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Times of India
1 April 2010
By B Sridhar
Chakradharpur (West Singbhum), India

…and why the authoritative medical journal, Lancet, has praised a unique project
Jharkhand's Mothers Stopped their Babies Dying TRIBAL TRIUMPH: Volunteers at an awareness camp
Kusnopur is a hamlet in the area and it is a transformed place. As are some other villages in this mineral–rich district. Indkata, Dengsorgi and Landupoda are also in the grip of a quiet – and happy – revolution. Fewer newborn babies are dying. How has this happened?

Through an extraordinary training project for local tribal women. Prasanta Tripathy runs the NGO Ekjut, which facilitated the training. He says “there is a 45% reduction in neonatal mortality rate as well as a change in practices related to child–rearing. There is also a 57% reduction in postnatal depression.” It’s been a hard slog – for the NGO and its volunteers, and the tribal women. Aantri Koda, 28, of Balundi village, was one of the early trainees. She recounts how hard it was: “When I joined the NGO for training, my husband asked me to concentrate on household chores rather than become a neta. However, my sister in–law persuaded him to let me join, citing her own suffering during pregnancy.”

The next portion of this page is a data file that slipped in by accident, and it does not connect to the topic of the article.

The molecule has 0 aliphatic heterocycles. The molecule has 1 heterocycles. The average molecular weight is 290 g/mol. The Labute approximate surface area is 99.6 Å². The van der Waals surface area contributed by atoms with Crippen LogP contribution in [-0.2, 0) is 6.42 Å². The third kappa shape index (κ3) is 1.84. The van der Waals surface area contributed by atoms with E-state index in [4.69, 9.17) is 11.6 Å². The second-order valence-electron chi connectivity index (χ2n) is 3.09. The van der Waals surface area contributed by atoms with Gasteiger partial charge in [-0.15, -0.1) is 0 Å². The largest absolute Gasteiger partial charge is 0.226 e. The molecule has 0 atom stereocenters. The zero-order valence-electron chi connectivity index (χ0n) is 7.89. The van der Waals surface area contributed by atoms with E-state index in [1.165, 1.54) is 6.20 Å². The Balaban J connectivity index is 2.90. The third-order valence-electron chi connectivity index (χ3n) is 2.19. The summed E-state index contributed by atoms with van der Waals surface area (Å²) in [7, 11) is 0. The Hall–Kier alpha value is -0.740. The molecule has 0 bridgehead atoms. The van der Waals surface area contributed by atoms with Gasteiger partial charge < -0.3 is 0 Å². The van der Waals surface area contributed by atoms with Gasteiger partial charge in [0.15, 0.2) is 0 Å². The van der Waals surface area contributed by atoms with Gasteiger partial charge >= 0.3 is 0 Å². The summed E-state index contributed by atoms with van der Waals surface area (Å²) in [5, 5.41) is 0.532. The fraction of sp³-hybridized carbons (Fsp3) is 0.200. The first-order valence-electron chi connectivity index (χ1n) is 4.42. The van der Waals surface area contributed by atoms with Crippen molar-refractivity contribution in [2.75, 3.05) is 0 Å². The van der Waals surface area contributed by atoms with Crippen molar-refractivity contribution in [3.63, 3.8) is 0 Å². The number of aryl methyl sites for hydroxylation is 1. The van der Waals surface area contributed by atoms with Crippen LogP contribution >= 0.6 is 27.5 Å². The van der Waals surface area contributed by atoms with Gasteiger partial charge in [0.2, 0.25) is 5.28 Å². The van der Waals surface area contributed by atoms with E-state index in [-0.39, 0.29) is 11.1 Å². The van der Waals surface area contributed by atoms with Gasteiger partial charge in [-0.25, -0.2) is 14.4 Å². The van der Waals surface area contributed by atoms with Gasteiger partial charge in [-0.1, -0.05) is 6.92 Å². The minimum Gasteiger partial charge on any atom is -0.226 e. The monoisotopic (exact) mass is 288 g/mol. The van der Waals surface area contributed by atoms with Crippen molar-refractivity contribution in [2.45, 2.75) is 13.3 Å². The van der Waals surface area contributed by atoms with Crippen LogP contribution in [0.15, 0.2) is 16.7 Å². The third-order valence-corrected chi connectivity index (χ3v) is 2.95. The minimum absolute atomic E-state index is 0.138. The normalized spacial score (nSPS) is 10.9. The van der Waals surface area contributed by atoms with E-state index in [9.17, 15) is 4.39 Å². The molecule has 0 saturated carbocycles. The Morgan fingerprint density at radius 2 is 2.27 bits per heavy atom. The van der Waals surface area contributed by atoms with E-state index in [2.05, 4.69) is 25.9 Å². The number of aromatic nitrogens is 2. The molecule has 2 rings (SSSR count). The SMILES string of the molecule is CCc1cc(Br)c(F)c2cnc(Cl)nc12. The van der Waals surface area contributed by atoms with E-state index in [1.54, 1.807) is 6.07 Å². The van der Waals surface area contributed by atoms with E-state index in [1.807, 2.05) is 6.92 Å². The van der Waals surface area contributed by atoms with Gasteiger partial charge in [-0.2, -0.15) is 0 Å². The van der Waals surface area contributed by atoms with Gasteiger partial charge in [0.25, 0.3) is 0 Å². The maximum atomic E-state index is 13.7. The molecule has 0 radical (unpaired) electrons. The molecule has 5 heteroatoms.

There was resistance from village elders too. Mother–of–two Kulsum Sundi, 33, recalls the gram pradhan opposing volunteers who wanted to assist her when she was pregnant. “He said that they are polluting the culture of our village by carrying semi–naked pictures of pregnant women.”

Jharkhand and Singbhum City
Nitima Lamay of Ekjut says lack of awareness caused the initial resistance. “Gradually, the senior members of the village started co–operating.”

Tripathy says they stress on “participation, learning and action – the ingredients in the making of an empowered mother and healthy baby.”

The NGO started with 20 women in three villages around Chakradharpur six years ago. By now, it has 20,000 trained women, spread across more than a thousand villages in Jharkhand and Orissa.

Sumitra Gagrai, Ekjut group coordinator, says the core of the revolution was the community spirit unleashed, when trained female volunteers fanned out across remote villages “to encourage adolescent girls and married women to find practical solutions for good health during the pre and post pregnancy period.”

It was a success and praised as such by ‘The Lancet’, the authoritative British medical journal.

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